Draft abortion opinion leads to speculation around future of contraception, marriage rights

Pro-choice protest
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After a draft opinion of the Supreme Court's plan to overturn landmark abortion case Roe v. Wade was leaked, The Guardian says "legal experts believe other laws about individual autonomy may be in danger, including the right to access contraception."

Broad language in an abortion ruling could potentially imperil certain methods of birth control, which "opponents incorrectly say are working as abortion-causing medications," The Guardian adds. That means striking down the right to contraception (Griswold v. Connecticut) could be next, some experts predict.

Wendy Parmet, faculty co-director for the Center for Health Policy and Law at Northeastern University says "[i]f this [draft] opinion becomes the opinion of the court, Griswold is imperiled – no question."

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Additionally, The Washington Post points to speculation that a major abortion restriction could also threaten to "erase decades of activism by the LGBTQ community" on same-sex marriage. Because the draft opinion argues that Roe is a faulty law, The Guardian reports, some analysts think it could rope in other cases based on the 14th amendment, "like Obergefell v. Hodges on same-sex marriage, Loving v. Virginia on interracial marriage, and Lawrence v. Texas on consensual sex."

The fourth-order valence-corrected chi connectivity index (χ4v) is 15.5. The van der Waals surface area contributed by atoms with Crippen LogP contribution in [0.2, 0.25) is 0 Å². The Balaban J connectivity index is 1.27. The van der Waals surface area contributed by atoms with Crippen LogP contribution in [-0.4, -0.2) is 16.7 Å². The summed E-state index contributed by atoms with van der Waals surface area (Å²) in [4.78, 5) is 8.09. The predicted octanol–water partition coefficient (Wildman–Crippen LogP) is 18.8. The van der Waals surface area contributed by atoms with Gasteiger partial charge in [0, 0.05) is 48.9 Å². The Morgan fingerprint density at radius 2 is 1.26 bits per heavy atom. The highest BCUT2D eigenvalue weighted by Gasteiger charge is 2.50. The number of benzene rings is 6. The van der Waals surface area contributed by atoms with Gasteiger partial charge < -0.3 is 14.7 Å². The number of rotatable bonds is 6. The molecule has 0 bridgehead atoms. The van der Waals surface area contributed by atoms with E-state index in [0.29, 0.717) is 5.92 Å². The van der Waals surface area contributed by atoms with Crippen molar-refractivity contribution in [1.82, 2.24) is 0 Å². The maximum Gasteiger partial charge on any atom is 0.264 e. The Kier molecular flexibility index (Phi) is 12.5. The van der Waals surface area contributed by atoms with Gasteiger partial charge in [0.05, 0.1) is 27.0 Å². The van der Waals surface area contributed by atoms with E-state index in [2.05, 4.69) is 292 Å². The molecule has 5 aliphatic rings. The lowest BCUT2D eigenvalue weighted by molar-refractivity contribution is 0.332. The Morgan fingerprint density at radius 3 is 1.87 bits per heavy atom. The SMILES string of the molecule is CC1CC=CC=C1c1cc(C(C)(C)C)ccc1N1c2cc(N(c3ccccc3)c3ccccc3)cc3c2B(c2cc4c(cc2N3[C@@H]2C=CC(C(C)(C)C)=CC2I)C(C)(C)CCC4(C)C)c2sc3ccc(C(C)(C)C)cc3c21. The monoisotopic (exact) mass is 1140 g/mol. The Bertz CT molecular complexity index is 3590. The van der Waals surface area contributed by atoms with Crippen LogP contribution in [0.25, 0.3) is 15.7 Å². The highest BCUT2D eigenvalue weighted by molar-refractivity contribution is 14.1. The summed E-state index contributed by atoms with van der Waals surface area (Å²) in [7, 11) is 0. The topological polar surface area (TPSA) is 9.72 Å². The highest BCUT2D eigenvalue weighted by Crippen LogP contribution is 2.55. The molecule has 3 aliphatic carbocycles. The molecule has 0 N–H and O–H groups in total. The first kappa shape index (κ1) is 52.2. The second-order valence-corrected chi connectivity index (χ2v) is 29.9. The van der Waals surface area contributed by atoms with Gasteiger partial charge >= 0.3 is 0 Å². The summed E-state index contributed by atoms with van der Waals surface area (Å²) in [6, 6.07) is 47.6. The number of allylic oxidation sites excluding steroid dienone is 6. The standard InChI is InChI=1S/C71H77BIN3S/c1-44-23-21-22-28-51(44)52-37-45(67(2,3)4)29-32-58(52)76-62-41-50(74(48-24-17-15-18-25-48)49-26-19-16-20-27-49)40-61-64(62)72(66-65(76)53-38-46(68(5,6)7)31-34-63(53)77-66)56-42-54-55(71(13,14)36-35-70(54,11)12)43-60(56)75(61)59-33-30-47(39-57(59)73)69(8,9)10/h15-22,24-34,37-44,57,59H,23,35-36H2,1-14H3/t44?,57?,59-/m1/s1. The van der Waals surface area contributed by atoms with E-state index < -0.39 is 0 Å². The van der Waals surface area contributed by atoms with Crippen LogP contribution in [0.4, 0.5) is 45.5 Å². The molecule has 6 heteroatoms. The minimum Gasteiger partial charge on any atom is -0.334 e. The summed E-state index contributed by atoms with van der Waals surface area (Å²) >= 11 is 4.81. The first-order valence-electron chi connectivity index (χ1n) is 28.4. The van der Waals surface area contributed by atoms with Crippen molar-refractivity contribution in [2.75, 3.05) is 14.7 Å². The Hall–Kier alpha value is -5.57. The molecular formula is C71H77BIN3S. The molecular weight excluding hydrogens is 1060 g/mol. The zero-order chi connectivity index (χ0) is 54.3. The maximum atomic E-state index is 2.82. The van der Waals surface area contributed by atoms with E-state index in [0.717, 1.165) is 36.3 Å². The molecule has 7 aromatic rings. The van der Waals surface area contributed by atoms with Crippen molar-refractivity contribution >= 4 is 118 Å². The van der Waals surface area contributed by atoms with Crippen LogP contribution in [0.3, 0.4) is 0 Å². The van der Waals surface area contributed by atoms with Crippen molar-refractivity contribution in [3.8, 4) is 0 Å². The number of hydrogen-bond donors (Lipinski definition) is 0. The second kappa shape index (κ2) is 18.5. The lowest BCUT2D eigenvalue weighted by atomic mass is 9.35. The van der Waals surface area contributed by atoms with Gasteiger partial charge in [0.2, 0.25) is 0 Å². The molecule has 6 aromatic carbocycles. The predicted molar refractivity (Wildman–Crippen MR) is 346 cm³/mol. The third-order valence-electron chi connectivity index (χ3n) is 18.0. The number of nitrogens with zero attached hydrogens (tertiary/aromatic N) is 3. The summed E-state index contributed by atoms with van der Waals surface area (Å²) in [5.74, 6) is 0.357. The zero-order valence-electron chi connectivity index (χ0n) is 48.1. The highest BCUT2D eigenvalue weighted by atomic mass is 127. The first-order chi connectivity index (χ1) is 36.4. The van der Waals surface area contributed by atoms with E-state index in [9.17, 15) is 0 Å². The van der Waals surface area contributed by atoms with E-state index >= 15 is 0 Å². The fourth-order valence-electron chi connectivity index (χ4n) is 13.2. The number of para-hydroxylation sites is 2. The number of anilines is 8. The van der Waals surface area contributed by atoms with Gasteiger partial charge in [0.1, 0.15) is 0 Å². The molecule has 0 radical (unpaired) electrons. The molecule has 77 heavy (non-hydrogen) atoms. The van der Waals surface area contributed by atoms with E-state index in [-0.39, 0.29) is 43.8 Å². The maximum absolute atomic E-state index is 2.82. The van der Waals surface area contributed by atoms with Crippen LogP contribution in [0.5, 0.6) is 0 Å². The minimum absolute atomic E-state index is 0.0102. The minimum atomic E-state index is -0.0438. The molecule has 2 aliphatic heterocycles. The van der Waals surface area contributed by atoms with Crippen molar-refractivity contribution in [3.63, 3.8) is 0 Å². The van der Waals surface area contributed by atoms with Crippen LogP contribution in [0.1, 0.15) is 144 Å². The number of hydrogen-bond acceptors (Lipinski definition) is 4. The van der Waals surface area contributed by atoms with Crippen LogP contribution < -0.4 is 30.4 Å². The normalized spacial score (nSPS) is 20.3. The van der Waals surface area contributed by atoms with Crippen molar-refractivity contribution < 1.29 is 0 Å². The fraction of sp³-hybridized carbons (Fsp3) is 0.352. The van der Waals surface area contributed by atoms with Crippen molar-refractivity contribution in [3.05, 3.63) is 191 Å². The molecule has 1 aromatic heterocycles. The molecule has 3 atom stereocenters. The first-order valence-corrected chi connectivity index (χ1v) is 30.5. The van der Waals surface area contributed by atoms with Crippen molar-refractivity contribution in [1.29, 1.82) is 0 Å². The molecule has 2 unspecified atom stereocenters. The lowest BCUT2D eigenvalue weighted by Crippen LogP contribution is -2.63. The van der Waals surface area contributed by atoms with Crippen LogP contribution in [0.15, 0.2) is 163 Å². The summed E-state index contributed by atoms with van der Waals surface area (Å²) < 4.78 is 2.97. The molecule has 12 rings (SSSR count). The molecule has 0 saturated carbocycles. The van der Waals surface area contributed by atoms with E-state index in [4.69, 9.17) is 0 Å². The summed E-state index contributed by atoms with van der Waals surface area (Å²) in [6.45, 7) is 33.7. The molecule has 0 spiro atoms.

"Legal experts are divided on whether the right to same-sex marriage is actually in danger," writes the Post, noting that the draft opinion did emphasize that "nothing in this opinion should be understood to cast doubt on precedents that do not concern abortion." Read more at The Washington Post and The Guardian.

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